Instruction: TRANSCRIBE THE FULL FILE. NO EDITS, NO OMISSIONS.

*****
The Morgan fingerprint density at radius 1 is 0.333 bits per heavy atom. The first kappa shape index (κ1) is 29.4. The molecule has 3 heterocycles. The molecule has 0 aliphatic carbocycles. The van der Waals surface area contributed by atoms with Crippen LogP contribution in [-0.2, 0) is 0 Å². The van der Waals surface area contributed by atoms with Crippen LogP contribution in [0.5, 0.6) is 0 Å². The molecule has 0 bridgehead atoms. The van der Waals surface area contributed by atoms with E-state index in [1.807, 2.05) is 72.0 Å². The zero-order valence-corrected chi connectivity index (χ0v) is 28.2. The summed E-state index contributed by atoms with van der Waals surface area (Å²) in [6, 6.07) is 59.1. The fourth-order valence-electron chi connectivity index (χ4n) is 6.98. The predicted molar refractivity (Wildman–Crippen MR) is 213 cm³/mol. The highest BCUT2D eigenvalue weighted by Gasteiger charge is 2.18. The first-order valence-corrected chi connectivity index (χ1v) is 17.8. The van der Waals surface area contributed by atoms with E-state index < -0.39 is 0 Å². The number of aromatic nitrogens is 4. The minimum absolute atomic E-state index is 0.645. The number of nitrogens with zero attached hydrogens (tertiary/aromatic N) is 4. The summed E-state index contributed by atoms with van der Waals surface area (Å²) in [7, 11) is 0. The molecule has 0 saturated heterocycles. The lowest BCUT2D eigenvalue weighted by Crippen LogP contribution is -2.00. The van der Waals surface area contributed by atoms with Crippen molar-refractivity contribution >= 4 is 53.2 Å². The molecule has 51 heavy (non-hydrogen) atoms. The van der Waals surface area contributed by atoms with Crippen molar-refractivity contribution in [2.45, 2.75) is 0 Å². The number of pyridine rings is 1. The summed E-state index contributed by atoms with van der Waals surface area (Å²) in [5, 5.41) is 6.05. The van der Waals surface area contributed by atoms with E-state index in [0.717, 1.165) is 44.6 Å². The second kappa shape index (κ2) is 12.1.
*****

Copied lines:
The Morgan fingerprint density at radius 1 is 0.333 bits per heavy atom. The first kappa shape index (κ1) is 29.4. The molecule has 3 heterocycles. The molecule has 0 aliphatic carbocycles. The van der Waals surface area contributed by atoms with Crippen LogP contribution in [-0.2, 0) is 0 Å². The van der Waals surface area contributed by atoms with Crippen LogP contribution in [0.5, 0.6) is 0 Å². The molecule has 0 bridgehead atoms. The van der Waals surface area contributed by atoms with E-state index in [1.807, 2.05) is 72.0 Å². The zero-order valence-corrected chi connectivity index (χ0v) is 28.2. The summed E-state index contributed by atoms with van der Waals surface area (Å²) in [6, 6.07) is 59.1. The fourth-order valence-electron chi connectivity index (χ4n) is 6.98. The predicted molar refractivity (Wildman–Crippen MR) is 213 cm³/mol. The highest BCUT2D eigenvalue weighted by Gasteiger charge is 2.18. The first-order valence-corrected chi connectivity index (χ1v) is 17.8. The van der Waals surface area contributed by atoms with E-state index < -0.39 is 0 Å². The number of aromatic nitrogens is 4. The minimum absolute atomic E-state index is 0.645. The number of nitrogens with zero attached hydrogens (tertiary/aromatic N) is 4. The summed E-state index contributed by atoms with van der Waals surface area (Å²) in [7, 11) is 0. The molecule has 0 saturated heterocycles. The lowest BCUT2D eigenvalue weighted by Crippen LogP contribution is -2.00. The van der Waals surface area contributed by atoms with Crippen molar-refractivity contribution >= 4 is 53.2 Å². The molecule has 51 heavy (non-hydrogen) atoms. The van der Waals surface area contributed by atoms with Crippen molar-refractivity contribution in [2.45, 2.75) is 0 Å². The number of pyridine rings is 1. The summed E-state index contributed by atoms with van der Waals surface area (Å²) in [5, 5.41) is 6.05. The van der Waals surface area contributed by atoms with E-state index in [0.717, 1.165) is 44.6 Å². The second kappa shape index (κ2) is 12.1.